Now, the present invention will be described more specifically below with reference to embodiments. The polyvinyl alcohols which are usable in this invention include a homopolymer of vinyl acetate, completely saponified copolymer of vinyl acetate with a small proportion (for example, not more than 0.5 mol %, preferably not more than 0.7 mol %) of other copolymerizable vinyl monomer, the product of partial saponification of the same copolymer as mentioned above, and acetal derivatives thereof, for example. The degree of the saponification is in the range of 50 to 100%, preferably 70 to 100%. The degree of polymerization of polyvinyl alcohol is in the range of 50 to 5,000, preferably 1,800 to 2,200. The polyvinyl pyrrolidones which are usable herein include a homopolymer of vinyl pyrrolidone and a copolymer of vinyl pyrrolidone with a small proportion (for example, not more than 0.3 mol %, preferably not more than 0.7 mol %) of other copolymerizable vinyl monomer. The molecular weight of the polyvinyl pyrrolidone is generally in the range of 1,000 to 1,000,000, preferably 2,000 to 460,000. Then, the mixing ratio of a polyvinyl alcohol and a polyvinyl pyrrolidone by weight is in the range of 10:1 to 1:10, preferably 3:1 to 1:3. If the weight ratio is less than 10:1 and the amount of polyvinyl alcohol is small, the produced water-insoluble hydrogel fails to retain sufficient physical properties. Conversely, if this weight ratio exceeds 1:10 and the amount of polyvinyl alcohol is large, the produced water-insoluble hydrogel fails to retain sufficient physical properties.

The production of the water-insoluble hydrogel of the present invention is attained by first dissolving the aforementioned polyvinyl alcohol and vinyl pyrrolidone in water thereby preparing a mixed aqueous solution, placing the mixed aqueous solution in a prescribed molding die, and exposing the solution in the molding die to radiation thereby causing molecules of a linear polyvinyl alcohol and molecules of a linear polyvinyl pyrrolidone to be uniformly intertwined and, at the same time, causing molecules of the linear polyvinyl alcohol by themselves and molecules of the linear polyvinyl pyrrolidone by themselves and these two pairs of molecules mutually to be cross-linked to form a reticula structure and allowing this structure to occlude therein 50 to 99% by weight of water to give rise to a water-insoluble hydrogel.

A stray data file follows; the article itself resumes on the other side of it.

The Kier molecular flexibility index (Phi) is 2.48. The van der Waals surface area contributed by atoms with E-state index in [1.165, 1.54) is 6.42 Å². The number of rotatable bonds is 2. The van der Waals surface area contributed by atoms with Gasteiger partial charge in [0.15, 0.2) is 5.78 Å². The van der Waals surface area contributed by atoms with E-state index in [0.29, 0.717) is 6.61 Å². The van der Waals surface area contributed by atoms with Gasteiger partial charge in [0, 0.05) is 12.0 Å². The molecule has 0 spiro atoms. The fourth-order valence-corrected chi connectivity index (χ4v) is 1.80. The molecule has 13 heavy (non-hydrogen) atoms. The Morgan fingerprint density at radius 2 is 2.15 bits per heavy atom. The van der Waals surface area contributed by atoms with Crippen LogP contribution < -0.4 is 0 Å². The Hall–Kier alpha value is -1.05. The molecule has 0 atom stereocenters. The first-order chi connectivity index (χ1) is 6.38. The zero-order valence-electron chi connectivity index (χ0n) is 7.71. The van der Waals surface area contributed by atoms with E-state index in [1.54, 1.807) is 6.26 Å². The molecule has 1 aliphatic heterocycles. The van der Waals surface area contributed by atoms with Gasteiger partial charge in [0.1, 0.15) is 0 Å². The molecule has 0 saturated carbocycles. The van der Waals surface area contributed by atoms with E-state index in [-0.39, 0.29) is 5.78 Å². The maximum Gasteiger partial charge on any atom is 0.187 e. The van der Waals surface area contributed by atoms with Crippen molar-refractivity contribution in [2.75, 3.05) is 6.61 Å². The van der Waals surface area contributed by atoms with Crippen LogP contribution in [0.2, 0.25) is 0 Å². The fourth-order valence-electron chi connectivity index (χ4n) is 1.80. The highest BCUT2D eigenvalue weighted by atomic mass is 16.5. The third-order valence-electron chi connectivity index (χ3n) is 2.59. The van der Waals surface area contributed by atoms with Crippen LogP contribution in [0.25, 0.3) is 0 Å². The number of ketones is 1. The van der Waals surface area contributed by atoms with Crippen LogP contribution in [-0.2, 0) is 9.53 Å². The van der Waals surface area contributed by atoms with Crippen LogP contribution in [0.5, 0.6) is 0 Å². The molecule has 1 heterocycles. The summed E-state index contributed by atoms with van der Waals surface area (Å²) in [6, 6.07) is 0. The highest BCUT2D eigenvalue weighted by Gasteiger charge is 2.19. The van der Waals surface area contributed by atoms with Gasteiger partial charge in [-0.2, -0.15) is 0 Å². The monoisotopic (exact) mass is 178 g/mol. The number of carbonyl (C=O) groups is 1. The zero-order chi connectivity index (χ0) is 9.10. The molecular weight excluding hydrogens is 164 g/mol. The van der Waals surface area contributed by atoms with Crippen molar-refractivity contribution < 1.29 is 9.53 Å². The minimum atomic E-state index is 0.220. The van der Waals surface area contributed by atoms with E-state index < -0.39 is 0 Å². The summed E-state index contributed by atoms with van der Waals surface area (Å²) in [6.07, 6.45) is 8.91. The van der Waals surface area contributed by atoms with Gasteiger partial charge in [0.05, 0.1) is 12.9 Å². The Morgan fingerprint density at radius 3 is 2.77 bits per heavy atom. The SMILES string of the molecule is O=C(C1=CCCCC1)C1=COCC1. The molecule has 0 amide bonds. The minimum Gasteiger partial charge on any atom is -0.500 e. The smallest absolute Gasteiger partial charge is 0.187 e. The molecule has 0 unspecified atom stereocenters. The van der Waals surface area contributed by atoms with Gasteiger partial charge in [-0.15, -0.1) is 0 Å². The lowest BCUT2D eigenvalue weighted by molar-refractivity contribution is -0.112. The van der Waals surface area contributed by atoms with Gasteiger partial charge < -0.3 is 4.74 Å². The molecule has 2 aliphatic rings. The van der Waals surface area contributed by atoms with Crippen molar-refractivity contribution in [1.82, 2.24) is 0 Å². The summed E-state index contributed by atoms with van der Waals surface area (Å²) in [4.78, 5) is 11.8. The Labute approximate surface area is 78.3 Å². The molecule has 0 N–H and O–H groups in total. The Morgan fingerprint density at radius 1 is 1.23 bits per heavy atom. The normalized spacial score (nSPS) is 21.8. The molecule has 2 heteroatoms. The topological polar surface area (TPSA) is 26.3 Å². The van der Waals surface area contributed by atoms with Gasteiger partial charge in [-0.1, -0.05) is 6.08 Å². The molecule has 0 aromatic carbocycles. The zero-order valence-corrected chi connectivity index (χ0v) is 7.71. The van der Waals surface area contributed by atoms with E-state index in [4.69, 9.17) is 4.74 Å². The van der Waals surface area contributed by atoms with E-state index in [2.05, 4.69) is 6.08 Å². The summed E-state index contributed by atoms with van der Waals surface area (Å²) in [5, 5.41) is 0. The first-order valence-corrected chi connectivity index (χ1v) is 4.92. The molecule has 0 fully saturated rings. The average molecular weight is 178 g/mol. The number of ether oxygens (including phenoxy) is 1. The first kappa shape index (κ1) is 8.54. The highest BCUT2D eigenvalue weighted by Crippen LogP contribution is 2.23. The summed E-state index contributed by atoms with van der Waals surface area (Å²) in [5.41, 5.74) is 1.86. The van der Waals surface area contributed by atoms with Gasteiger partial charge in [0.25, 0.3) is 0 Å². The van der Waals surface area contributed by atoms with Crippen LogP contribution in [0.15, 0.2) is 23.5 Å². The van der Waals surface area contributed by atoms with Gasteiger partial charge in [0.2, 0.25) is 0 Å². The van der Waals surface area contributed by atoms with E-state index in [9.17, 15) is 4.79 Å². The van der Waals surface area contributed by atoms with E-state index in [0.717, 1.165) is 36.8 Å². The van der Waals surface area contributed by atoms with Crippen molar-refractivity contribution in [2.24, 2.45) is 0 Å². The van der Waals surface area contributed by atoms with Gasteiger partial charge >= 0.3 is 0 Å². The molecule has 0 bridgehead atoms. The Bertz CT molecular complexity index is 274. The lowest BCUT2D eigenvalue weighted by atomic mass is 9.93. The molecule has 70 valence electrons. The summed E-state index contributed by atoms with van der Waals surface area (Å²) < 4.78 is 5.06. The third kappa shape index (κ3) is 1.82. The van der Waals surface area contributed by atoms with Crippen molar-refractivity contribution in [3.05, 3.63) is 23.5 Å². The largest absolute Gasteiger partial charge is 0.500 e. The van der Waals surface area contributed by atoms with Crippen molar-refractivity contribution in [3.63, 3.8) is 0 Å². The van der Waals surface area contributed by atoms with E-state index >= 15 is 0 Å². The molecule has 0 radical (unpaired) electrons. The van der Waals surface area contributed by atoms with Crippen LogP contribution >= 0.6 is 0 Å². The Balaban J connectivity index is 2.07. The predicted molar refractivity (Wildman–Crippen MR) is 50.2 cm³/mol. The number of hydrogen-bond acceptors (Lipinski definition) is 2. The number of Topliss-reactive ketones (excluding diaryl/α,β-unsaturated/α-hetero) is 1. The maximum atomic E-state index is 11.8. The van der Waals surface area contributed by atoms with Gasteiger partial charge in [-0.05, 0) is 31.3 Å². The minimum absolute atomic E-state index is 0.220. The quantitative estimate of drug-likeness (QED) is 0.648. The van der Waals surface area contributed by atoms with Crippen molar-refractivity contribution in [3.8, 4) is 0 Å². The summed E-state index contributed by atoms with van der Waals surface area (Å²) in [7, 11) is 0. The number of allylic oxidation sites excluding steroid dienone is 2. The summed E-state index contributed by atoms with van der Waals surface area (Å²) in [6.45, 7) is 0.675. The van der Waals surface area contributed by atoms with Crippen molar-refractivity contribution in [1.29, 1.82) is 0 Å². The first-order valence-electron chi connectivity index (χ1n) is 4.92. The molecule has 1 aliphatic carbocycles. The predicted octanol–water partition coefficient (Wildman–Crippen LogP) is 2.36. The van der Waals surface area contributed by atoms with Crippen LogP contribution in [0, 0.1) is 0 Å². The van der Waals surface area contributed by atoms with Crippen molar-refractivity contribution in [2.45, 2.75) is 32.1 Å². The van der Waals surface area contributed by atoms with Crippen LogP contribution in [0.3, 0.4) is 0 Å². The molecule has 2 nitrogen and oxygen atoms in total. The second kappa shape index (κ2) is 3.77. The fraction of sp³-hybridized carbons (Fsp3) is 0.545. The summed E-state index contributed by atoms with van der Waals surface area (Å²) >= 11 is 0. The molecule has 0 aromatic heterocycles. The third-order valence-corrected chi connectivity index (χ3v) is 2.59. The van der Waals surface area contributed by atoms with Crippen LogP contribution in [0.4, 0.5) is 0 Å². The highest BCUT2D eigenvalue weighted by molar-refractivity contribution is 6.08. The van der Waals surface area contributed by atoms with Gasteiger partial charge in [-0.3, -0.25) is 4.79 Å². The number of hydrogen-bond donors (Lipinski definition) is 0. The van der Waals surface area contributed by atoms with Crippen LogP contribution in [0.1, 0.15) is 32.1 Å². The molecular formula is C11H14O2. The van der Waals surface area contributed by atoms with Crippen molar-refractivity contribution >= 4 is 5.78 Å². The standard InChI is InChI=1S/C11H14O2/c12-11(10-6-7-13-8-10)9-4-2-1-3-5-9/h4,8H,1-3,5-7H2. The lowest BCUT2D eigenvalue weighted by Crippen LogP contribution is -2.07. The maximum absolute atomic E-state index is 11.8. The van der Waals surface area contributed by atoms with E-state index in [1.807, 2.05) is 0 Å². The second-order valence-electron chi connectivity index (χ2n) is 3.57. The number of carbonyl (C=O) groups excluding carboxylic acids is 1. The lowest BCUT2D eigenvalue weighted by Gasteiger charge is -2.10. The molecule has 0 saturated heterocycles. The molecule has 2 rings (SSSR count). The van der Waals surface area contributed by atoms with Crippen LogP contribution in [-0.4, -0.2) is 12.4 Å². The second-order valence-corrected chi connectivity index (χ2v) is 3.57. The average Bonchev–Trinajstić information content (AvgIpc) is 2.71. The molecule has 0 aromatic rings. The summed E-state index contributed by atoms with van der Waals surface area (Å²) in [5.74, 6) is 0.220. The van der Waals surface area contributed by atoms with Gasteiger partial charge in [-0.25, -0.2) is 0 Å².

The water to be used in this case is preferably deionized water or distilled water which has been neutralized with an alkali hydroxide such as sodium hydroxide or potassium hydroxide to a pH value in the range of 6.0 to 8.0. The neutralization serves the purpose of precluding the otherwise possible occurrence of bubbles due to carbon dioxide gas naturally contained in the distilled water or deionized water. This preclusion may be logically explained by a supposition that macromolecules are electrically charged by the alkali ion and are cross-linked in their extended state and are consequently inhibited from including therein the internally generated bubbles.

The molding dies which are usable herein include those made of metals, synthetic resins, ceramics, and glass, for example. The aforementioned mixed aqueous solution may be directly supplied to the molding die and then exposed to radiation. It is allowable otherwise to place the aforementioned mixed aqueous solution in a wrapper made of synthetic resin or aluminum foil and expose the wrapper containing the solution to radiation as held inside the aforementioned molding die or suitably placed elsewhere. The polymer component concentration in the aforementioned mixed solution is in the range of 50 to 1% by weight, preferably 25 to 3% by weight.

The radiations which are usable herein include γ ray and electron beam. This invention prefers the γ ray to the electron beam in the sense that this radiation enables cross-linking and sterilization to be effected simultaneously. The dosage of the radiation is in the range of 0.5 to 6 Mrads, preferably 1 to 2.5 Mrads. Particularly when the exposure to the radiation is carried out with the mixed aqueous solution held in the wrapper as mentioned above, there is obtained the water-insoluble hydrogel contained in the wrapper which has undergone cross-linking and sterilization at the same time. This procedure proves to be highly convenient from the standpoint of handling. At the time of use, by merely opening the wrapper, the water-insoluble hydrogel is readied in a sterilized state for use. The reason for limiting the dosage of the radiation to the range of 0.5 to 6 Mrads is that the water-insoluble hydrogel has no sufficiently high polymerization degree and consequently fails to retain its own shape if the dosage is less than 0.5 Mrad and the water-insoluble hydrogel has unduly high hardness and exhibits poor tight adhesiveness to the contour of the skin under treatment if the dosage exceeds 6 Mrads. The cross-linking degree in this case is such as to permit occlusion of 50 to 99% by weight, preferably 75 to 97% by weight, of water in the production water-insoluble hydrogel.